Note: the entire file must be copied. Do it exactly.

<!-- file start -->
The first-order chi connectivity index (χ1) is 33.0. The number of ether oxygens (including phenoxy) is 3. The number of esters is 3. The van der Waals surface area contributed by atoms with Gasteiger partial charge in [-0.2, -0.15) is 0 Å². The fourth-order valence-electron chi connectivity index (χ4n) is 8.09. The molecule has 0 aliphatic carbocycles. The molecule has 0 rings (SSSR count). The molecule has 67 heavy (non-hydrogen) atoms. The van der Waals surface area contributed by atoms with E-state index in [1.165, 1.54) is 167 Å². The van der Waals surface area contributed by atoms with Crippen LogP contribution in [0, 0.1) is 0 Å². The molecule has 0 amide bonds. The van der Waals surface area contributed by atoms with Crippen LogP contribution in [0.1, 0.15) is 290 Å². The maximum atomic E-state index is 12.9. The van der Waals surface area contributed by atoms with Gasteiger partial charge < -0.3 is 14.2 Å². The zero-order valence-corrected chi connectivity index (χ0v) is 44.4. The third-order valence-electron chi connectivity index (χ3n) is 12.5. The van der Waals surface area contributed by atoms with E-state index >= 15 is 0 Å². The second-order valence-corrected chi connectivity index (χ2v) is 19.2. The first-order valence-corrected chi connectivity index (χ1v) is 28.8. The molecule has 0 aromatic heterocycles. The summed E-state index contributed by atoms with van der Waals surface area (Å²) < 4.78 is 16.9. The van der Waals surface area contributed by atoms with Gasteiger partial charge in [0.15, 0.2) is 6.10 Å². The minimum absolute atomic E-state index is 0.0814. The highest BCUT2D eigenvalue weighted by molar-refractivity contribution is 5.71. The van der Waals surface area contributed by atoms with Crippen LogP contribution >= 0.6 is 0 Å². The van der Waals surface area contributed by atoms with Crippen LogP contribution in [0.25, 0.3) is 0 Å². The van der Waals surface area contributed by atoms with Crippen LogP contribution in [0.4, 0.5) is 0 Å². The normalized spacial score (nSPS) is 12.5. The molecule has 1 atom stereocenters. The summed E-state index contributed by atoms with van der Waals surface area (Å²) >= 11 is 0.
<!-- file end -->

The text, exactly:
The first-order chi connectivity index (χ1) is 33.0. The number of ether oxygens (including phenoxy) is 3. The number of esters is 3. The van der Waals surface area contributed by atoms with Gasteiger partial charge in [-0.2, -0.15) is 0 Å². The fourth-order valence-electron chi connectivity index (χ4n) is 8.09. The molecule has 0 aliphatic carbocycles. The molecule has 0 rings (SSSR count). The molecule has 67 heavy (non-hydrogen) atoms. The van der Waals surface area contributed by atoms with E-state index in [1.165, 1.54) is 167 Å². The van der Waals surface area contributed by atoms with Crippen LogP contribution in [0, 0.1) is 0 Å². The molecule has 0 amide bonds. The van der Waals surface area contributed by atoms with Crippen LogP contribution in [0.1, 0.15) is 290 Å². The maximum atomic E-state index is 12.9. The van der Waals surface area contributed by atoms with Gasteiger partial charge < -0.3 is 14.2 Å². The zero-order valence-corrected chi connectivity index (χ0v) is 44.4. The third-order valence-electron chi connectivity index (χ3n) is 12.5. The van der Waals surface area contributed by atoms with E-state index >= 15 is 0 Å². The second-order valence-corrected chi connectivity index (χ2v) is 19.2. The first-order valence-corrected chi connectivity index (χ1v) is 28.8. The molecule has 0 aromatic heterocycles. The summed E-state index contributed by atoms with van der Waals surface area (Å²) < 4.78 is 16.9. The van der Waals surface area contributed by atoms with Gasteiger partial charge in [0.15, 0.2) is 6.10 Å². The minimum absolute atomic E-state index is 0.0814. The highest BCUT2D eigenvalue weighted by molar-refractivity contribution is 5.71. The van der Waals surface area contributed by atoms with Crippen LogP contribution >= 0.6 is 0 Å². The van der Waals surface area contributed by atoms with Crippen LogP contribution in [0.25, 0.3) is 0 Å². The van der Waals surface area contributed by atoms with Crippen LogP contribution in [0.4, 0.5) is 0 Å². The normalized spacial score (nSPS) is 12.5. The molecule has 1 atom stereocenters. The summed E-state index contributed by atoms with van der Waals surface area (Å²) >= 11 is 0.